The Conquistadors of PerdidoSeptember 18 2018

By Anna Dosev

 

 

You are vacationing on historic ground… very historic ground.

 

Perdido means “lost” in Spanish, which is a fitting name given the mysterious history of the area. Although the history of Pensacola is fairly documented, the discovery of Perdido Bay is left more up to legend. Some say the conquistadors buried their treasure in the bay because it was so hard to maneuver their ships into.

 

Spanish ships in search of gold found emerald shores instead. Let’s take a look at some of the notable figures who were on these ships.

 

Tristan de Luna

Deluna Landing
Photo: Pensapedia

 De Luna established the first multi-year European settlement in Pensacola in 1559, making the city of Pensacola older than St. Augustine! He called it “Santa Maria de Ochuse.” However, this settlement was wiped out by a hurricane and the surviving settlers moved inland.

 

Pànfilo de Narvaez and Hernando de Soto

Pànfilo de Narvaez  Hernando de Soto

Photo: Legends of America and Biography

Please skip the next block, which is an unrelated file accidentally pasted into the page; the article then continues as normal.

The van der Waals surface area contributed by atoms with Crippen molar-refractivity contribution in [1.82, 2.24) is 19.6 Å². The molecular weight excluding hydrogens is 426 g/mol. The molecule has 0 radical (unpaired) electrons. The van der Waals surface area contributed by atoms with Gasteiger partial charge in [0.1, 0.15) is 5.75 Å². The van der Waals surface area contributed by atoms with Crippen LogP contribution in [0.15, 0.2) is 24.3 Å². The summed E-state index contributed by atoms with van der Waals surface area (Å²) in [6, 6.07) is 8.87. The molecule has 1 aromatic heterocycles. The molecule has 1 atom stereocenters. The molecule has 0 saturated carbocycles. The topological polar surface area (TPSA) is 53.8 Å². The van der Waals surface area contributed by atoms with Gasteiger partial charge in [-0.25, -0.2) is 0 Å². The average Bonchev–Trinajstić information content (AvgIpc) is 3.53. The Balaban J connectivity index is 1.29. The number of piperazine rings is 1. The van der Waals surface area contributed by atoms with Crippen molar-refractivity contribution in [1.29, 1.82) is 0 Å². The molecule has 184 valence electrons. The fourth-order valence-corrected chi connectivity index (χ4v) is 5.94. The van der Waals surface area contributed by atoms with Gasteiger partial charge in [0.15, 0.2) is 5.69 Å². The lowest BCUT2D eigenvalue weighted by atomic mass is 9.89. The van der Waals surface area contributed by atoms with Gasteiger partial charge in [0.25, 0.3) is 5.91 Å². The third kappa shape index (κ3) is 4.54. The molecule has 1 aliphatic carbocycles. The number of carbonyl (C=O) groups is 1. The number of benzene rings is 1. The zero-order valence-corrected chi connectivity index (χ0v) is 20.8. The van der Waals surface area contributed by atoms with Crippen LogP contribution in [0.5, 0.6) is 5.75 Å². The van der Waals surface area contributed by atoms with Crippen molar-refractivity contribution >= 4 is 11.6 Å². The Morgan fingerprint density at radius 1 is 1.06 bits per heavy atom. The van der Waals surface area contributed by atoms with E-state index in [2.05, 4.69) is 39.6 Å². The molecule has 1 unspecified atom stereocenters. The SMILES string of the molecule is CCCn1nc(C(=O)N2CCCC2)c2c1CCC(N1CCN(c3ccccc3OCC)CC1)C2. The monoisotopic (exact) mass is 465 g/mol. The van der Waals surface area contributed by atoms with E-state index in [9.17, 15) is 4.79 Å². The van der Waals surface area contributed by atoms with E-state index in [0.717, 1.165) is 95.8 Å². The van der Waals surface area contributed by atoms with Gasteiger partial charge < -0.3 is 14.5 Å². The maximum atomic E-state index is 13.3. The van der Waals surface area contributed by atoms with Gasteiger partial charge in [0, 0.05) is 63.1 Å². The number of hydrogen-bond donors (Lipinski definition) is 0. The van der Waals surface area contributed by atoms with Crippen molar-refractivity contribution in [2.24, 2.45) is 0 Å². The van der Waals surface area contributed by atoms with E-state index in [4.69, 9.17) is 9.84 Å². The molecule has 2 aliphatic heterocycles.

These two explorers were notable Spanish conquistadors. Narvaez participated in the Spanish conquest of Cuba, and de Soto is believed to be the first European to cross the Mississippi River. Although these two explorers may not have come to the Perdido area themselves, members of their crew were sent on expeditions to survey the area in 1528 and 1539.

 

Carlos de Sigüenza y Góngora

Carlos de Sigüenza y Góngora

Photo: Biografia

This explorer and cartographer was one of the first great intellectuals born in New Spain (Mexico). In 1693, Góngora was sent by the Spanish government to locate the entrance of Perdido Bay. This was more than 100 years after the discovery of Pensacola by the Spanish! 

Although he located the entrance, he was unable to find a passage deep enough to sail ships through.